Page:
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Draft #2: W3C Workshop: Transportation Data Models -- Due Today

From: Janina Sajka <janina@rednote.net>
Date: Mon, 8 Jul 2019 16:29:16 -0400
To: W3C WAI Accessible Platform Architectures <public-apa@w3.org>, public-rqtf@w3.org
Message-ID: <20190708202916.GE1832@rednote.net>
Janina Sajka writes:

Herewith a second draft to my draft posted last week here:


Since this position statement is due today, any suggestions on this
draft are needed right away. Thank you in advance.

I propose that we consider a Call for Consensus in APA on this statement
in the next weeks, so that it can be presented as an APA position. We
can discuss this suggestion on list and on our teleconferences upcoming.

Also, I have registered for the conference, but I would be perfectly
satisfied if someone else is able to actually represent APA at this
event.  We will take up the issue of who might be able to attend and
speak on behalf of APA and of accessibility in the days that follow.

Cut Here ...

***One Size Can't Fit All***

Supporting the accessibility needs of persons with disabilities in our
emerging transportation industry will require personalized adaptation in
service delivery. Because the user can't change, the industry must adapt
its data modelsto accomodate the varying requirements of different

We note this requirement requires strong privacy protections because the
user is voluntarily disclosing data about themselves they would prefer
not to broadcast to any and all eavesdroppers. It is well known that
users who are persons with disabilities will disclose the nature of
their disability to a service providing goods or services of particular
value. However, this cannot be seen as license to leverage that
information by selling or otherwise exposing that data to third parties.

We would characterize this data modeling requirement as personalizable
onboarding/offboarding support.  Here are a few examples to illustrate this

*	Some transport customers will require wheel chair accessible vehicles.
	Others may only need to store their chairs securely before occupying a
standard passenger seat. It must be possible to order up a wheelchair
accomodating vehicle through the standard requisitioning process,
whether by the ride or by a calendar interval. It must be possible to do
so without requiring the user to provide this nonvarying data point with
each request regardless the local language.

*	Persons using wheelchairs have a very strong requirement to be
*	delivered to a location which allows them to proceed in their
*	wheelchairs. This is often not the front entrance to a large
*	facility such as a train station. It may even be a location
*	inside a secured facility such as a sensitive research campus.
*	Think the National Institutes of Health (NIH) or the National
*	Institue of Standards and Technology (NIST) in Montgomery
*	County, Maryland in the U.S. In many cases this accessible
*	offboarding will require communication to the appropriate
*	officers at the destination facility so that the customer
*	needing assistance can be met and assisted personally when the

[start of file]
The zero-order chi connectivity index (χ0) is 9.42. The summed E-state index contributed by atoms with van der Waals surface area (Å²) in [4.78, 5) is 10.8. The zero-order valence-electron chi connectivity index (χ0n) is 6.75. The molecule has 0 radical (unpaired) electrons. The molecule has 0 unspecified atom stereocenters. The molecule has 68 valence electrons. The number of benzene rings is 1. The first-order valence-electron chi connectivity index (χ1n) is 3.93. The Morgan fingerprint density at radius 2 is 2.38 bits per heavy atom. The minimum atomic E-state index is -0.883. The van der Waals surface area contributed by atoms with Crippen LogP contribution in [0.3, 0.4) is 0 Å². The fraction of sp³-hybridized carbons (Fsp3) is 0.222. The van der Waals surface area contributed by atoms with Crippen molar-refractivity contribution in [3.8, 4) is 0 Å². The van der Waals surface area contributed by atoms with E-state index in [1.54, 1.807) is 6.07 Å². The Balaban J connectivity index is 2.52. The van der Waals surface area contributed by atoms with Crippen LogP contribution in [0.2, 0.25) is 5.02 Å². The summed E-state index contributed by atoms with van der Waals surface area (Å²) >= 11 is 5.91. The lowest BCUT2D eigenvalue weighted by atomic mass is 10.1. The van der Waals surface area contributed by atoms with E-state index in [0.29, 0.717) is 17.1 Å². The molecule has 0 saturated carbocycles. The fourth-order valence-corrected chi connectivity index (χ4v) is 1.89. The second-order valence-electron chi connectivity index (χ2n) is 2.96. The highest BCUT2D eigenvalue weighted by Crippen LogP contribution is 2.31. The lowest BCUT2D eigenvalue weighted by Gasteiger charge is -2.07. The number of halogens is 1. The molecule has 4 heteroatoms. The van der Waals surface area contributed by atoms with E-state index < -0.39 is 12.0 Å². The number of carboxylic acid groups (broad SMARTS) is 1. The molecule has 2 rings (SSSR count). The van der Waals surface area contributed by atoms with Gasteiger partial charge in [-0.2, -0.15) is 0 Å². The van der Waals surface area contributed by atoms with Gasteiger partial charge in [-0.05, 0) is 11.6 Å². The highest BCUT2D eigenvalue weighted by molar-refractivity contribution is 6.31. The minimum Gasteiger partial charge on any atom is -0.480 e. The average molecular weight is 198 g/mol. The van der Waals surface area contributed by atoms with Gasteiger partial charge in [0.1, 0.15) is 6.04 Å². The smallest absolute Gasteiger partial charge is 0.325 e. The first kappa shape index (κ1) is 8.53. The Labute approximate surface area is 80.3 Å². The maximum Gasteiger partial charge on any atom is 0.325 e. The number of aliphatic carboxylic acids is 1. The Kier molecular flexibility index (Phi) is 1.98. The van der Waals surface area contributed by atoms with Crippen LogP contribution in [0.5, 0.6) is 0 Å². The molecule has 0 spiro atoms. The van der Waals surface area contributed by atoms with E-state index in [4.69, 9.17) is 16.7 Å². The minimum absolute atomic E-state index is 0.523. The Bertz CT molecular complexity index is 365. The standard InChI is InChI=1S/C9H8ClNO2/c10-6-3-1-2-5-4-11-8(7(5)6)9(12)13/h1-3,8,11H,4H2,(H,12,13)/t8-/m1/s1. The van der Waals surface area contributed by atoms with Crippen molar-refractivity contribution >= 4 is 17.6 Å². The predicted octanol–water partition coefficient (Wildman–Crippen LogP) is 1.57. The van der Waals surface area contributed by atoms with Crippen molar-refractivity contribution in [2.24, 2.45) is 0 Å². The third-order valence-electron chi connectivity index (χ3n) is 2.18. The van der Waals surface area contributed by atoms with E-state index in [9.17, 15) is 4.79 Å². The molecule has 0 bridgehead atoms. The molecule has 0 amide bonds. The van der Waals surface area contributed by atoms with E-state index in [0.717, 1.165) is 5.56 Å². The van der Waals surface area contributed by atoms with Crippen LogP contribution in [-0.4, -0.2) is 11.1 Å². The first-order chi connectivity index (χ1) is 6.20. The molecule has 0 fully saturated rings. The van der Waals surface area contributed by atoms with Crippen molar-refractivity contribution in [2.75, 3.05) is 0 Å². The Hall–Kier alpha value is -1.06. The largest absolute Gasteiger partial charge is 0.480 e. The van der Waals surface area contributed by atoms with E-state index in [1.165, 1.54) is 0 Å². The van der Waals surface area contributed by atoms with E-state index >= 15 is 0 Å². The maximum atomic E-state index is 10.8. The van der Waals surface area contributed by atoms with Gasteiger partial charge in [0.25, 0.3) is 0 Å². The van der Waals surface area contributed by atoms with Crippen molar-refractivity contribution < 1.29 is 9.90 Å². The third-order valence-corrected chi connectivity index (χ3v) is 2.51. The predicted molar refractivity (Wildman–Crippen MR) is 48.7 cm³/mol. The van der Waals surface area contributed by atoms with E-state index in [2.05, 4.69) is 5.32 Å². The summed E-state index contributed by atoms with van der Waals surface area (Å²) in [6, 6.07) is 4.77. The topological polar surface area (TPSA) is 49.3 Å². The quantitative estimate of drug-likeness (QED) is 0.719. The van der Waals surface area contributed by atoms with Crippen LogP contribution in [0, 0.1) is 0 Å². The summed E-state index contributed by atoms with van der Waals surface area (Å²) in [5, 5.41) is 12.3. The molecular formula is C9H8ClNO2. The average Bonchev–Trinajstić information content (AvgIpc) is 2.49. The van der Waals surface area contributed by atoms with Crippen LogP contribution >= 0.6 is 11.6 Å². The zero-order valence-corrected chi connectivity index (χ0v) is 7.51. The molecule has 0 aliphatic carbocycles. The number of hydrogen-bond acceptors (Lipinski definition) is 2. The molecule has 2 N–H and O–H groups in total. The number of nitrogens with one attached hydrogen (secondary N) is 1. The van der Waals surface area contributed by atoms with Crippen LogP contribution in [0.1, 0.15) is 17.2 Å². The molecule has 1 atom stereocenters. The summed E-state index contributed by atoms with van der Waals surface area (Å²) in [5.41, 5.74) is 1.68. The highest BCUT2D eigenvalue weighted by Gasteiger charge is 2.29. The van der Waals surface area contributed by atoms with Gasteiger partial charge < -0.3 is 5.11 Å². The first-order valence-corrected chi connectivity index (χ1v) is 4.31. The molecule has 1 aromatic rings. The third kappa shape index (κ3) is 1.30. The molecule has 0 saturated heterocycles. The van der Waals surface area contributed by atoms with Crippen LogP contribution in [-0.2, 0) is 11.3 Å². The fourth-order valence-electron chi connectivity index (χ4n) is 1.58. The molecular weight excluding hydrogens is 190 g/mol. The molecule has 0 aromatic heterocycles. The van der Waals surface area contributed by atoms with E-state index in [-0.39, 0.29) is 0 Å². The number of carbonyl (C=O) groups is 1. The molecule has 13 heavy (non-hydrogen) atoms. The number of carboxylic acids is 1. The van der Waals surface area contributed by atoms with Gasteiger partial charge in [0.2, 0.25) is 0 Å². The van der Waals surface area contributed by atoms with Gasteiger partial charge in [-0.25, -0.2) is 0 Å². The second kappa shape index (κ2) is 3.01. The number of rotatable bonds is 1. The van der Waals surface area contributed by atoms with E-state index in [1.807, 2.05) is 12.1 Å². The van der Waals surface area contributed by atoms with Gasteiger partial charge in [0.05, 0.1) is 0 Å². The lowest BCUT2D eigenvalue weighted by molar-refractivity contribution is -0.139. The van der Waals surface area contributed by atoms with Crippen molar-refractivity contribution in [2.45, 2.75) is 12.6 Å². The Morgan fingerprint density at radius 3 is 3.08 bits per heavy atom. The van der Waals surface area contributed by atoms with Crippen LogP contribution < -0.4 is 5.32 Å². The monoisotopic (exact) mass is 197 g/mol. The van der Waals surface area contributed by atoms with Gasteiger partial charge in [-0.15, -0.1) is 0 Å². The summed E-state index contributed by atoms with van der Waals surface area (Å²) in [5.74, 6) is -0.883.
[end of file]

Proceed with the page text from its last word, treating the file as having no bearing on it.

*	vehicle arrives.

*	The industry already has rudimentary awareness of its onboarding responsibilities	in that they typically provide a photo and the
*	license plate designation of the requisitioned vehicle to the
*	ordering customer for reasons of security. However, blind
*	customers aren't served by license plate numbers and transmitted
	photos of their drivers. Rather, they need the driver (or
	vehicle) to identify themselves upon arrival. In the
	circumstance of a customer who is blind, it's the user's name
	and photo which should be transmitted to the vehicle driver with
	a note reminding the driver that it's their responsibility to
	identify themselves as the driver of the requisitioned vehicle
	and to guide the individual to the vehicle. Furthermore, we
	likely need a mechanism for a vehicle to identify itself upon
	arrival to the user's smart device. Various strategies for
	disambiguating which vehicle is intended for whom will be
	particularly important in high traffic areas such as airports.

*	Similarly, robotically delivered parcels will need to guide
*	blind customers to the retrieval of their goods, e.g. "beep
*	beep, your pizza is here," i.e. at the locus of a sonic alert.
*	The data model should support visual and sonic alerts on a per
*	user need basis.

*	App based transport services today provide a compelling payment
	mechanism that avoids requiring the international traveler to possess
and exchange foreign currencies. However, they also need to facilitate foreign
language communication of key personal data, e.g. how do I tell my Uber
driver: "I'm blind, so you need to see me and identify yourself to me as I
won't be seeing you when you arrive?" What's the word for "blind" in Chinese?
French? Etc? And, why should I have to learn it when the app can
communicate my critical factors on my behalf?

***Internal Systems Assistive Technology Support***
Systems internal to any vehicle should interface readily with any
customer's personal devices, including their assistive technologies.
This clearly includes on board entertainment, but also command and
control of any autonomous vehicle to the full extent that vehicle is
autonomous, whether it's an automobile or a private jet.


Linux Foundation Fellow
Executive Chair, Accessibility Workgroup:	http://a11y.org

The World Wide Web Consortium (W3C), Web Accessibility Initiative (WAI)
Chair, Accessible Platform Architectures	http://www.w3.org/wai/apa
Received on Monday, 8 July 2019 20:29:38 UTC

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